The Latest Crisis at the Border: Child Recycling

The numbers of unauthorized border crossings are surging this year, with new records being set monthly for the number of families entering the U.S. outside legal points of entry. Most are from Guatemala, El Salvador, and Honduras, and many adults and children who cross successfully seek asylum under U.S. law.

Others are simply caught, briefly detained, and released.

The Border Patrol has warned that its holding facilities are past capacity and that it doesn’t have the staff or resources to detain migrants; immigration agencies are releasing families within a day or two to clear detention space.

Facing pressure from Trump to reduce illegal crossings, Homeland Security officials have blamed the high numbers partly on adults posing as parents to avoid detention.

In one case filed in federal court in El Paso this month, authorities accused a Guatemalan man of having a fake birth certificate printed that claimed he was the father of a teenager who crossed the border illegally with him. Authorities say the teen agreed to go with the man because he wanted to leave Guatemala. They could not confirm the teen’s age.

The Border Patrol says that in the last year, it’s stopped roughly 3,100 adults and children fraudulently posing as families so they can be released into the U.S. quickly rather than face detention or rapid deportation.

The Department of Homeland Security has also warned of “child recycling,” cases where they say children allowed into the U.S. were smuggled back into Central America to be paired up again with other adults in fake families — something they say is impossible to catch without fingerprints or other biometric data.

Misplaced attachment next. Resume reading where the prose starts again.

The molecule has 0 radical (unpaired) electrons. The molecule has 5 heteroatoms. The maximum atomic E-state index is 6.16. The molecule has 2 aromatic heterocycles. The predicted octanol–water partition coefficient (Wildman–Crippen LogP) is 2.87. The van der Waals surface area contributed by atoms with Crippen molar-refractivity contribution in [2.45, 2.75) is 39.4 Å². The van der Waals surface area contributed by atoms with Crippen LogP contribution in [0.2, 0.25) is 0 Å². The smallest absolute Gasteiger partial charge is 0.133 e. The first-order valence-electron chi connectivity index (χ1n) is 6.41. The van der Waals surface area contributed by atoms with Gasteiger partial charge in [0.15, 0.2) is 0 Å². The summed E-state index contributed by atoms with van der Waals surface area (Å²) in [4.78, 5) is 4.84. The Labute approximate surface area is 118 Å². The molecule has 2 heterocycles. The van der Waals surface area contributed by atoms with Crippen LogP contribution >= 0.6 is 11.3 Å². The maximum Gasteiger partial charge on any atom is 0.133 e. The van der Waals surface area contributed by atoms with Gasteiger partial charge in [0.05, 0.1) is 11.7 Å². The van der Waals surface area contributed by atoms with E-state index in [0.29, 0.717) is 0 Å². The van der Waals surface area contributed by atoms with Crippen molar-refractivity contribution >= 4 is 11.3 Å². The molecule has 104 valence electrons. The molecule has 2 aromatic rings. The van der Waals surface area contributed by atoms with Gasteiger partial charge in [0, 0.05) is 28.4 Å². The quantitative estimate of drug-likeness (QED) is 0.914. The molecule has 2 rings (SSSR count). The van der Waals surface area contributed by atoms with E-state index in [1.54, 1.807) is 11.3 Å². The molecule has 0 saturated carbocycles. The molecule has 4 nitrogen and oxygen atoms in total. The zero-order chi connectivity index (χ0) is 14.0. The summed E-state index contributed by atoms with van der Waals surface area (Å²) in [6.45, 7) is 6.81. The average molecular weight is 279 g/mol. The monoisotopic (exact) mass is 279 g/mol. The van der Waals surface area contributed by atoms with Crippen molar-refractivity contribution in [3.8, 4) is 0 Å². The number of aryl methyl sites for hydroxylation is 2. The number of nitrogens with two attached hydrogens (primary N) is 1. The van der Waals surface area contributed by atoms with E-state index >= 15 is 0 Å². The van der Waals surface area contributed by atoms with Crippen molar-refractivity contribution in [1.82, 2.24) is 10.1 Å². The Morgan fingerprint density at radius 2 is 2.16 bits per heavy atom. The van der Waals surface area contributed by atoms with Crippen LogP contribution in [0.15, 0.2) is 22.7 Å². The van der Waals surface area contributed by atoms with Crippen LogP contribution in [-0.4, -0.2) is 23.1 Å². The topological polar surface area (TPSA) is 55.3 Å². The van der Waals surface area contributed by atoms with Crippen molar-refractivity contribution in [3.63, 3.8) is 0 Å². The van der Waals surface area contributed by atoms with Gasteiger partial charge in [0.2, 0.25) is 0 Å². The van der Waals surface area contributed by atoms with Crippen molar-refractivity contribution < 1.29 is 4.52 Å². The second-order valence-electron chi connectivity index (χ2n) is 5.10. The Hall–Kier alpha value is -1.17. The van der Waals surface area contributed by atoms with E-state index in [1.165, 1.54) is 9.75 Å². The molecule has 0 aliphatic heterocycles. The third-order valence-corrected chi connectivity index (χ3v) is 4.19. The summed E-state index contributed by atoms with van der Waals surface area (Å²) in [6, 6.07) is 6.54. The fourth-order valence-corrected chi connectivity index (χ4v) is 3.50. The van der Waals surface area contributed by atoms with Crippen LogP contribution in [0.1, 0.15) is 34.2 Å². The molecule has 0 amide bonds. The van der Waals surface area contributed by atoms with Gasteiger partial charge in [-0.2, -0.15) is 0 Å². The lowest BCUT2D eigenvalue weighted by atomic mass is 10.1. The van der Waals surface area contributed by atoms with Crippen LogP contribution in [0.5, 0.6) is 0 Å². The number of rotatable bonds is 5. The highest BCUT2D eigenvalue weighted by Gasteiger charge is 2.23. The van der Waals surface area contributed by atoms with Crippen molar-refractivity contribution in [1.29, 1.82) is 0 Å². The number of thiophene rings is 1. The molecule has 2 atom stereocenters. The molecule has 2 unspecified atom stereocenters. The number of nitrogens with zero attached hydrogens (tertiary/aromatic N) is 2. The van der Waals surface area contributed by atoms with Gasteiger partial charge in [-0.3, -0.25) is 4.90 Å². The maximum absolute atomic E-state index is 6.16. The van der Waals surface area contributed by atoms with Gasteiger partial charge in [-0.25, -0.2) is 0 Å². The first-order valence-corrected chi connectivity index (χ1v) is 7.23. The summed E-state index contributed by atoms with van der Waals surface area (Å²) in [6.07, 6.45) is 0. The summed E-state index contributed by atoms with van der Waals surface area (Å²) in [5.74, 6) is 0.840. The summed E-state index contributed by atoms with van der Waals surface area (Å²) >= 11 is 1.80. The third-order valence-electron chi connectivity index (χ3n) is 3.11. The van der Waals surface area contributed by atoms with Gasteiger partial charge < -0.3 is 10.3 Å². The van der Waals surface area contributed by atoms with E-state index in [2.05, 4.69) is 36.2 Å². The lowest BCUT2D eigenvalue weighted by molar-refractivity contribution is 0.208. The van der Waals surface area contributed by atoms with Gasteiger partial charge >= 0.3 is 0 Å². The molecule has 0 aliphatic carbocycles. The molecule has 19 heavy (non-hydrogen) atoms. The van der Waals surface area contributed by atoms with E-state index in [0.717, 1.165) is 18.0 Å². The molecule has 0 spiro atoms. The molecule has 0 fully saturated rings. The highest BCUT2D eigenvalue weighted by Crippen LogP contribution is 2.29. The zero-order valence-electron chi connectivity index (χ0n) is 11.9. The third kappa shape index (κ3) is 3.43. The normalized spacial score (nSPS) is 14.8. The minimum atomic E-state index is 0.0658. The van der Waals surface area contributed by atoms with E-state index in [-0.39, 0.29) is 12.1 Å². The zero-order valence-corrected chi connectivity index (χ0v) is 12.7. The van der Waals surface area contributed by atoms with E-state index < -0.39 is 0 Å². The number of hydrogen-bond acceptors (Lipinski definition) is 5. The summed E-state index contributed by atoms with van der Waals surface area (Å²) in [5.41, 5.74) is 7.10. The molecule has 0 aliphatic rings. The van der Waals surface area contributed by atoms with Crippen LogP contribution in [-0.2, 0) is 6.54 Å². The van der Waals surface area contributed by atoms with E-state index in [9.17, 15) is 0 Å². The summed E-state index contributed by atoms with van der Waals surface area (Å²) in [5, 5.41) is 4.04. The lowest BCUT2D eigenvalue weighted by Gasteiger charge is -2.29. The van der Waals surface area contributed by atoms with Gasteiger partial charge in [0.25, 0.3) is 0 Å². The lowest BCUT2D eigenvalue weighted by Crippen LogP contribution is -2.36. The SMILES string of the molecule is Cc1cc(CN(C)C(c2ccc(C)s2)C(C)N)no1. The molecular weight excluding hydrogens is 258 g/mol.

“Those are kids that are being rented, for lack of a better word,” Porvaznik said.

But the Border Patrol has not publicly identified anyone arrested in a “child recycling” scheme or released data on how many such schemes have been uncovered. Advocates say they’re worried that in the name of stopping fraud, agents might take personal information from children that could be used against them later.

“Of course child trafficking exists,” said Karla Vargas, an attorney with the Texas Civil Rights Project. But she warned against implementing “a catch-all” policy that could reduce the rights of people who are legally seeking asylum.

At a round table with Trump broadcast in February, one Border Patrol official described a case he said led to eight indictments in South Carolina, including of a Guatemalan woman who said she had “recycled” children 13 times for payments of $1,500 a child. The U.S. attorney’s office in South Carolina told the AP this week that case was sealed and declined to comment on it.

Meanwhile, immigrant advocates say the Border Patrol regularly cites fraud when it separates a child from an adult relative who isn’t a parent, even if the relative is the child’s effective guardian.

Brian Sussman

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